Many homeowners have experienced the heart-breaking thud of a bird hitting their window. Unfortunately, this happens much more frequently than most people realize, but there are many simple and affordable ways to prevent other birds from meeting the same fate. This spring, FLAP Canada hosted the #MakeWindowsBirdSafe contest on social media to educate homeowners about the danger of bird-window collisions, and also to celebrate the creative ways homeowners are protecting birds from window strikes.
In April and May, our messages about how to identify dangerous windows, how to help an injured bird, and how to effectively make windows safe for birds reached thousands of people across Facebook, Twitter, and Instagram. We couldn’t have done it without the hundreds of loyal FLAP supporters who shared our posts far and wide!
To inspire others and for a shot at winning a stunning Moore Design Birdfeeder, people across North America also shared photos of their own bird-safe window treatments.
A Winning Strategy to Prevent Window Collisions
Of all the excellent contest submissions we reviewed, we thought that Alexandra Smith’s lattice-like window treatments were the most effective and innovative design.
Alexandra was in search of an easier way to create a lattice-like effect without having to apply each individual line. In the end, she reached out to a signage company to create exactly the visual marker she wanted on her windows. We thought this was a clever and affordable way to create a custom design that follows FLAP Canada’s bird-safe guidelines to ensure the treatment is most effective.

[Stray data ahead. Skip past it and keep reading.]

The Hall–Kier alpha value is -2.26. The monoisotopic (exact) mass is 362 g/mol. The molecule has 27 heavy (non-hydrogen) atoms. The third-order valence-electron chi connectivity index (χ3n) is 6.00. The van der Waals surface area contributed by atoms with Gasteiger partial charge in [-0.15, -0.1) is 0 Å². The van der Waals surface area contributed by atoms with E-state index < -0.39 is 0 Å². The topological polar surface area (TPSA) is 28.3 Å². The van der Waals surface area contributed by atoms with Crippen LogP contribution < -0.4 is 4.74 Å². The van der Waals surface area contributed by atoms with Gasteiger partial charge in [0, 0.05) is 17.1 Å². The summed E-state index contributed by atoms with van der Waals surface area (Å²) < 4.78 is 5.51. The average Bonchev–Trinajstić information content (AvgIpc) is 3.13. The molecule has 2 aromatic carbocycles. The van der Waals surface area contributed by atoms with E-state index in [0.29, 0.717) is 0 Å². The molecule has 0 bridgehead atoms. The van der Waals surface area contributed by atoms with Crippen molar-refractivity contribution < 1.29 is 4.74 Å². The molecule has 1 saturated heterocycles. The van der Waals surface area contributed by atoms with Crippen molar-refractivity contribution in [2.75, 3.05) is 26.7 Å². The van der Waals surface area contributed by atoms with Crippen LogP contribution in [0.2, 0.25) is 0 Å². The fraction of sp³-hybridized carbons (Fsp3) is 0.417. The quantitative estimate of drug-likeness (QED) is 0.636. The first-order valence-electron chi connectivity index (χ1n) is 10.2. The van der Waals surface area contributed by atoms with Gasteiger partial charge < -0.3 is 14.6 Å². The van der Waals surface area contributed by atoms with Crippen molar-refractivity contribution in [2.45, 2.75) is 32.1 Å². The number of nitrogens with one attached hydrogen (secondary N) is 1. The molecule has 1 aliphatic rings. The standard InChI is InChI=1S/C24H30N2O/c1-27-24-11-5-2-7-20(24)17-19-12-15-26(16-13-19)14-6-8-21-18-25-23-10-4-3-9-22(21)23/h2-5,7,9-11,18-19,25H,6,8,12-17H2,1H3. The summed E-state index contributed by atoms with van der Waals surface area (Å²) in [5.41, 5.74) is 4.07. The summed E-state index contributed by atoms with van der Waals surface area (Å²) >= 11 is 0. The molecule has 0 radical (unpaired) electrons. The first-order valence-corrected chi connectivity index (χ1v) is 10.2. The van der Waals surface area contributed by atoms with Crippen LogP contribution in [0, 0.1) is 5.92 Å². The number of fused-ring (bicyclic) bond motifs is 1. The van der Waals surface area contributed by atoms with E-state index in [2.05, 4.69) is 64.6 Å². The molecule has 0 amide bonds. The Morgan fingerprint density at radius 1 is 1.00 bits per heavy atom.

When asked why she decided to treat her windows, Alexandra said:
“I have always been aware and been concerned about the glass buildings while living in the city as I knew they caused collisions but had never had firsthand experience of it. When I moved into a house a couple of years ago, I personally experienced three dead birds and two that hit and flew away. Many window treatments were too expensive so after researching the criteria needed to prevent collisions, we contacted a vinyl signage company and designed it. It was a great inexpensive option that, I think, looks great and absolutely works.”
We would also like to acknowledge Becky Plant’s and Vicki Bolen’s imaginative window treatments. Both entries were inspired by the Acopian BirdSaver. Becky used a rustic design of rope and wood, while Vicki used whimsical and colourful strings of origami cranes that she constructed out of Tyvek. What great ways to use easily accessible materials to prevent birds from hitting windows!
Have you found a unique yet effective way to make your windows bird-safe? We’d love to see! Share your design with @FLAPCanada on Facebook, Twitter or Instagram, or send us an e-mail at firstname.lastname@example.org.